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People v. Evans






APPEAL from the Circuit Court of Tazewell County; the Hon. RICHARD E. EAGLETON, Judge, presiding.


Defendant Donald Eugene Evans was indicted for murder. After a jury trial in the circuit court of Tazewell County, he was found guilty of that crime and sentenced to a term of 18 to 50 years in the Department of Corrections. This appeal is from that conviction.

On December 2, 1977, defendant took his son to school and, after concluding his work at Pizza Hut, went to his sister-in-law's residence to see his wife and children. Defendant's family had not lived with him in the marital home since early October when his wife had left him and removed the children. The parties had been married for 12 years. While the Evans family was living with Mrs. Evans' sister on December 2, they had previously been living with the deceased, Charles Gobart, whom Mrs. Evans had met at her place of employment. Shortly after taking residence with the deceased, Mrs. Evans had filed for divorce but was still married to defendant at the time of trial.

When defendant neared his sister-in-law's home, he observed his family leaving with the deceased and pulled up around a corner with the lights of his automobile turned off. Defendant testified he had turned his lights off because he "didn't want any trouble from Charles Gobart," as the deceased had previously chased him around town several times and both his wife and son had related various threats from Gobart. The defendant had parked his automobile six blocks from the marital home on occasion for fear of Gobart's wrongdoing. The marital home had been twice vandalized since the Evans' separation, and defendant suspected the deceased was responsible. Upon seeing defendant, Gobart blocked the intersection with his automobile, and defendant jumped the curb in order to pass the obstacle. Defendant nonetheless followed the deceased, at least once passing the vehicle and looking into it.

Defendant followed the victim's automobile to a local K-Mart and parked nearby. Under his driver's seat was a small nickel-plated .38-caliber Colt revolver which he had purchased in 1975. He observed the occupants of the victim's automobile enter the store, the deceased and his wife walking arm-in-arm, and return to the automobile in approximately 20 minutes. At that time, defendant pulled his automobile near the Gobart vehicle. He testified that he asked his wife if she would talk to him and she voiced no response. Mrs. Evans testified defendant told the deceased to "come on," and Gobart thereafter drove behind the store to avoid the defendant. Defendant testified that Gobart thereafter chased him around the parking lot, blocking his exit in the process.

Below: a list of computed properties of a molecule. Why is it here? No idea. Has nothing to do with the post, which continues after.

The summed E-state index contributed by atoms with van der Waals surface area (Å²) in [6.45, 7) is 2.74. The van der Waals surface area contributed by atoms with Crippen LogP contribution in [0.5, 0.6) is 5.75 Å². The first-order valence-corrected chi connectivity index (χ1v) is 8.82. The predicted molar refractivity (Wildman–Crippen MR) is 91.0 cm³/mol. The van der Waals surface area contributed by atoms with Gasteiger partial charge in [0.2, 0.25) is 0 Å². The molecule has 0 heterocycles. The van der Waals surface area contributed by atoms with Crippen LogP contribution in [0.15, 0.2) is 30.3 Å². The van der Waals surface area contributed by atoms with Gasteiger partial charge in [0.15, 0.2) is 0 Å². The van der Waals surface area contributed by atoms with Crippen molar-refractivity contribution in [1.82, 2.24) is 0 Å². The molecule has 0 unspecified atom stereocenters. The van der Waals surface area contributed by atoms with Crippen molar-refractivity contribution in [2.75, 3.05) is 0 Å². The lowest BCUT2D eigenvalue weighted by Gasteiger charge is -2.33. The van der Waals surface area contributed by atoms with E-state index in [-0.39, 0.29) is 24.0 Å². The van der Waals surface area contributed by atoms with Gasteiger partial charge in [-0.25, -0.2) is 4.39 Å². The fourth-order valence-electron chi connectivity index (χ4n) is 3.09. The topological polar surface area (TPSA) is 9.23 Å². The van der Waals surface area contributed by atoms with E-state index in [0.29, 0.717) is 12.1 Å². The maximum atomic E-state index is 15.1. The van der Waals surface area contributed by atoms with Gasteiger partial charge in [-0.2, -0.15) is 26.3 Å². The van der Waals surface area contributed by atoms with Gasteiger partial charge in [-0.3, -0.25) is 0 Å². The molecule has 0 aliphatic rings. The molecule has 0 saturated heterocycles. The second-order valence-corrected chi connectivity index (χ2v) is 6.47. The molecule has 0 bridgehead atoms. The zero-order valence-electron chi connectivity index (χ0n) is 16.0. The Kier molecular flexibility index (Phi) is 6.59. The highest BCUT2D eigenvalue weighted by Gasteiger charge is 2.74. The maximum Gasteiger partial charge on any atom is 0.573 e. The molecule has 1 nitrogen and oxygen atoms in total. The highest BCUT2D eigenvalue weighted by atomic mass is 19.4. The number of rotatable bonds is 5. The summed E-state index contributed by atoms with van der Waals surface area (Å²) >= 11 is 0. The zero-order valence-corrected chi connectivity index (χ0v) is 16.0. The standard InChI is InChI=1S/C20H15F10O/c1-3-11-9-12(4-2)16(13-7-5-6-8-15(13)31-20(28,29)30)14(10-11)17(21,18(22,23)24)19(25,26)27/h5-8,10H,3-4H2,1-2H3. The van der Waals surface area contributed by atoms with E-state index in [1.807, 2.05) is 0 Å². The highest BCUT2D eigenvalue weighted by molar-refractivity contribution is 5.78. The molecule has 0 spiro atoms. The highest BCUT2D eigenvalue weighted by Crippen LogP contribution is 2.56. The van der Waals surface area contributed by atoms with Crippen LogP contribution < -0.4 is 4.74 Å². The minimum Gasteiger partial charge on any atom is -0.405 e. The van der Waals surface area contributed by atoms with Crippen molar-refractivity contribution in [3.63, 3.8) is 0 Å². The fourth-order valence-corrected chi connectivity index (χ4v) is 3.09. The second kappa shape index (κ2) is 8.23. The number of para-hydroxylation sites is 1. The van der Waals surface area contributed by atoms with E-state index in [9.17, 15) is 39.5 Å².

The deceased and Evans' family then traveled to Vogel's Market Square to go grocery shopping, and they again were followed by defendant. Gobart parked his automobile in front of the store, and the Evanses went in to shop while he remained near or inside the store's double door where a patio connected with the building. When defendant saw the deceased near the doorway, he put his automobile in reverse and attempted to leave the parking area when his engine died. At approximately this time, Gobart started to come after him. Defendant testified the deceased was running straight at him and yelling "I'm going to kill you," while he shouted back "Stay away". While this verbal exchange was uncorroborated at trial, four witnesses observed Gobart charge defendant's automobile. Defendant then put his transmission in "Park" in order to start his engine and attempted to start the automobile with his right hand while reaching under his seat for the revolver with his left hand. The deceased continued to charge defendant and defendant fired the gun at him. Gobart never stopped his charge until the fourth of five shots entered his chest. Gobart died from a wound of the aorta resulting in massive blood loss within the hour. Defendant was arrested in Jacksonville, Illinois, the following afternoon.

On appeal, defendant contends he was improperly convicted of murder as the evidence established he was acting under sudden and intense passion resulting from serious provocation, which mandates a conviction of manslaughter. The People contend defendant is precluded from this contention by the theory of self-defense he presented in the trial court and that the evidence established the requisite mental intent for the murder conviction.

Considering first the People's contention that defendant is precluded from requesting that his murder conviction be reduced to one of voluntary manslaughter by his assertion of a self-defense theory in the trial court, we note that instructions regarding both issues were presented to the jury. The People assign no error to this procedure on appeal, but cite People v. Parker (1976), 40 Ill. App.3d 597, 352 N.E.2d 394, for the proposition that the manslaughter question may not be considered by this court. In Parker, the jury was instructed that voluntary manslaughter was an unreasonable belief that circumstances existed which justified the killing of the deceased and as to the elements of that crime, in addition to being instructed as to the use of force in self-defense. A tendered instruction that the offense could be the killing of an individual while acting under sudden and intense passion resulting from serious provocation was refused and the court cited People v. Clark (1973), 15 Ill. App.3d 756, 305 N.E.2d 218, for the proposition that a "defense of deliberate self-defense negatives an inference of sudden and intense passion." (People v. Parker (1976), 40 Ill. App.3d 597, 603, 352 N.E.2d 394, 401.) In Clark, the court had cited People v. Smith (1949), 404 Ill. 350, 88 N.E.2d 834, for that proposition but nonetheless considered whether the evidence presented established such provoked passion. In Smith, we find the origin of the proposition following a reference to the statutory authority regarding voluntary manslaughter: